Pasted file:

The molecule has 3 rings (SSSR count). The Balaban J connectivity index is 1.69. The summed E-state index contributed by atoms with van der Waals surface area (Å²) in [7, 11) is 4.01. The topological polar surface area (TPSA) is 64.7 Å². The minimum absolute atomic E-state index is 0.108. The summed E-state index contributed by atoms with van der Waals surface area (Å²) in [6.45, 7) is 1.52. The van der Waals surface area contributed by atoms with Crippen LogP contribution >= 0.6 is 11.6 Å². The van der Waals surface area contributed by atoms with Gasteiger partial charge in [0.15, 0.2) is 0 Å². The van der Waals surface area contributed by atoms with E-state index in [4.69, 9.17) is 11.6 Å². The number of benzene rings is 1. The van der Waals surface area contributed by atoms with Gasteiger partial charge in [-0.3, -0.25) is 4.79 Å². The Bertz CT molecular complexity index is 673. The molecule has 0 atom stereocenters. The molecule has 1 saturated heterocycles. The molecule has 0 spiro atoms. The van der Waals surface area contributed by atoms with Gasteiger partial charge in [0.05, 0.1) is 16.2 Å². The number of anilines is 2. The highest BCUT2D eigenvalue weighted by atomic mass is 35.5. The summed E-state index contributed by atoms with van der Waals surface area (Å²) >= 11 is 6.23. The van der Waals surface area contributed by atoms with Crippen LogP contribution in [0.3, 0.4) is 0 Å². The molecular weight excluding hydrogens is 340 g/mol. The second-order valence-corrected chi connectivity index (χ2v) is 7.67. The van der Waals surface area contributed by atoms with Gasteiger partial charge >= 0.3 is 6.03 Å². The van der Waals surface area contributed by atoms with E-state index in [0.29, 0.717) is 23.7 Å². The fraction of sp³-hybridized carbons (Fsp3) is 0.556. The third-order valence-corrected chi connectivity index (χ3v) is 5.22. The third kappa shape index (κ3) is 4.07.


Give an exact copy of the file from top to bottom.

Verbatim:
The molecule has 3 rings (SSSR count). The Balaban J connectivity index is 1.69. The summed E-state index contributed by atoms with van der Waals surface area (Å²) in [7, 11) is 4.01. The topological polar surface area (TPSA) is 64.7 Å². The minimum absolute atomic E-state index is 0.108. The summed E-state index contributed by atoms with van der Waals surface area (Å²) in [6.45, 7) is 1.52. The van der Waals surface area contributed by atoms with Crippen LogP contribution >= 0.6 is 11.6 Å². The van der Waals surface area contributed by atoms with Gasteiger partial charge in [0.15, 0.2) is 0 Å². The van der Waals surface area contributed by atoms with E-state index in [4.69, 9.17) is 11.6 Å². The number of benzene rings is 1. The van der Waals surface area contributed by atoms with Gasteiger partial charge in [-0.3, -0.25) is 4.79 Å². The Bertz CT molecular complexity index is 673. The molecule has 0 atom stereocenters. The molecule has 1 saturated heterocycles. The molecule has 0 spiro atoms. The van der Waals surface area contributed by atoms with Gasteiger partial charge in [0.05, 0.1) is 16.2 Å². The number of anilines is 2. The highest BCUT2D eigenvalue weighted by atomic mass is 35.5. The summed E-state index contributed by atoms with van der Waals surface area (Å²) >= 11 is 6.23. The van der Waals surface area contributed by atoms with Crippen LogP contribution in [0.3, 0.4) is 0 Å². The molecular weight excluding hydrogens is 340 g/mol. The second-order valence-corrected chi connectivity index (χ2v) is 7.67. The van der Waals surface area contributed by atoms with Gasteiger partial charge >= 0.3 is 6.03 Å². The van der Waals surface area contributed by atoms with E-state index in [0.29, 0.717) is 23.7 Å². The fraction of sp³-hybridized carbons (Fsp3) is 0.556. The third-order valence-corrected chi connectivity index (χ3v) is 5.22. The third kappa shape index (κ3) is 4.07.